Coffee scrub

Difficulty: Beginners
Time: 30 mins
Yields: 3 pots (120 ml each)

Last Christmas I was given a little pot of coffee scrub and I totally loved it. Body scrubs are exfoliants for the skin, which remove dead skin cells through polishing, leaving the skin looking and feeling soft and smooth. The mechanical exfoliation (as opposed to chemical exfoliation, see further below) also increases circulation and blood flow to the skin, which has an boosting effect on skin cell renewal and rejuvenation.

Coffee grounds have become a popular additive in body scrubs lately, and not without reason. Coffee, or actually the caffeine in the coffee, is said to boost fat metabolism and tighten the skin, and the use of caffeine in skin care is not new, and there are many products containing caffeine, such as cellulite creams, anti-acing creams etc.

Me being me, I had to check out the ingredients in my coffee scrub and saw that it only had coffee, salt, oils and fragrance in it. Actually quite simple and very surprisingly very natural. And easy to make yourself, I thought. However, I did make some changes to what I think is an even better version of the standard DIY coffee scrub that you can find on the web.

Some scrubs contain salt and some sugar. I decided to go with sugar for this scrub, because sugar crystals are generally more gentle on the skin than salt, and I wanted to make a gentle scrub that I could use every time I shower. As an exfoliant, sugar also has the added benefit of containing glycol acid, also knowns as AHA in cosmetic and skin care, which removes dead skin cells by dissolving the ‘glue’ holding them (chemical exfoliation) and leaving your skin look radiant and rejuvenated. AHA is very popular in facial skin care. And lastly, sugar is also natural humectant, meaning it draws moisture to the skin, unlike salt, which detoxifies and leaves your skin feeling dry and dehydrated.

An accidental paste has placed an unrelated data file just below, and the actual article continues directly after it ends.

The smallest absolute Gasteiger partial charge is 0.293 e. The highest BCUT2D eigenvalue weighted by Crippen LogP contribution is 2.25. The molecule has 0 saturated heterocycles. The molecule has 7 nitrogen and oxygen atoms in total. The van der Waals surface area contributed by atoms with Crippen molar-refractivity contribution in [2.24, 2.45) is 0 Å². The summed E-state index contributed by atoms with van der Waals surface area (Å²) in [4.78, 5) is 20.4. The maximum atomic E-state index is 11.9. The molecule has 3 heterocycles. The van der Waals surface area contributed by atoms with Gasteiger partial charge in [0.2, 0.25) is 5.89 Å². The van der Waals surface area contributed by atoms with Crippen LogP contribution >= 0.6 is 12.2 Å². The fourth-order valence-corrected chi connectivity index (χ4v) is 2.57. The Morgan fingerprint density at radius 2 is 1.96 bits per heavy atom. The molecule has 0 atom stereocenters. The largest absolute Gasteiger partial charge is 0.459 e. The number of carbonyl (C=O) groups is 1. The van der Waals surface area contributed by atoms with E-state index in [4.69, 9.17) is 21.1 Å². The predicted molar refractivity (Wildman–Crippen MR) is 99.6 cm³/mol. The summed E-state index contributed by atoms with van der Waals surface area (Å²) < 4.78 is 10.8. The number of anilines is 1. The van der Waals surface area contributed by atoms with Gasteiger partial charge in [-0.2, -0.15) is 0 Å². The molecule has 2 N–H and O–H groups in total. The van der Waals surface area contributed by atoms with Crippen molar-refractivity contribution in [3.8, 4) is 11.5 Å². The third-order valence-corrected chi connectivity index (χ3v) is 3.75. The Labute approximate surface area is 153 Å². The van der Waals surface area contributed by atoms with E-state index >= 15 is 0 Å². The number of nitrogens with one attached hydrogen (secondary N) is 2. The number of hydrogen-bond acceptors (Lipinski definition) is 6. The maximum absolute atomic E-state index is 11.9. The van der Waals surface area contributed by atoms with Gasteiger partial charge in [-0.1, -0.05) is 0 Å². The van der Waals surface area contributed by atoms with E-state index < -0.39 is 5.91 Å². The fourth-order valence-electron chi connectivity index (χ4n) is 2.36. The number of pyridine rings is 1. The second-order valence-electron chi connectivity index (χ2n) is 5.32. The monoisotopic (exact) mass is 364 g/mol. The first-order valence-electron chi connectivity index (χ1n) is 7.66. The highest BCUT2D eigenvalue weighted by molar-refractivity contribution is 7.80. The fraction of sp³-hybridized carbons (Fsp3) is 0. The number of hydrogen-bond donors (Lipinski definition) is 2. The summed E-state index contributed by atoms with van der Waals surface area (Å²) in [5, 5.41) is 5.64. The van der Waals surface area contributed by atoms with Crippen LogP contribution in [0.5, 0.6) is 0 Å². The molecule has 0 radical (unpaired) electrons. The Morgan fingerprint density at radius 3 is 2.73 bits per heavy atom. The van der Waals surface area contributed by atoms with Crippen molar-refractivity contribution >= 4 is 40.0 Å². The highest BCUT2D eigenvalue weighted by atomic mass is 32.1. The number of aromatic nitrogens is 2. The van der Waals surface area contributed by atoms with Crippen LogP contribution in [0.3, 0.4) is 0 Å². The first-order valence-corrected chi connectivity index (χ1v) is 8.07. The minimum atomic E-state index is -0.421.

I also added liquid soap to the scrub, because when I used the other scrub, it left my skin a little too greasy for my taste and I ended up washing my skin with soap afterwards. The idea for this scrub is that it’s an all-in-one: scrub, wash and moisturise. There’s only a little bit of liquid soap in the scrub, just enough to remove the excess oil and still leave your skin well-moisturised.

Just a heads up: this is coffee, so you do need to rinse down the walls of your shower afterwards!


ONE: Measure out the sugar, coffee and coconut oil into a bowl and, using a spoon, mix everything together.

TWO: Add one tablespoon of liquid soap, I’m using liquid castile soap, to the mix, and give it another good stir.


THREE: The coffee scrub I was given had this faint coconut scent to it, which I really loved, so I tested out some of the coconut fragrances I had, and found that the Island Coconut fragrance from Candlescience was a perfect match to the full-bodied coffee aroma. I only added 1 teaspoon, because I wanted to compliment the coffee and not overpower it with coconut fragrance.

If you want a completely natural coffee scrub, you can either leave out the coconut fragrance, or add an essential oil. I can imagine sweet orange or cinnamon would go well with coffee!

THREE: After one final stir, scoop the scrub into your pots. There should be enough to fill three 120 ml pots.

To use: scoop a little of the scrub in your hands and rub in circular motions over wet skin. Wash off.


Coffee body scrub

  • Difficulty: beginners
  • Print
Before starting, make sure you wear protective goggles and gloves and work in a well-ventilated area, free from any distractions!


  • 1 cup brown sugar
  • 1/2 cup coffee grounds
  • 1/4 cup coconut oil
  • 1 tablespoon liquid castile soap
  • optional: 1 teaspoon island coconut fragrance from Candlescience
  • 3x 120ml pots


  1. Measure out the sugar, coffee grounds and coconut oil into a bowl. If the coconut oil is solid, melt it first in the microwave for about 10 seconds.
  2. Use a spoon to mix everything together.
  3. Add 1 tablespoon of liquid castile soap and stir.
  4. Optional: add 1 teaspoon of island coconut fragrance and give it all a final good stir.
  5. Scoop the scrub into the pots and voila!


  1. Hi Jackie, how long does the scrub stay fresh? Will they go bad if left out as there are no preservatives ?

    • Hi Maria! I recommend using it up with in a couple of months, though the high amount of sugar creates an environment that is unsuitable for mould and fungi to grow.

    • Hi! You can substitute it with any liquid body wash or soap. You can also leave it out completely, although I find that my skin is too oily afterwards if I don’t add the liquid soap to it. Hope this helps!

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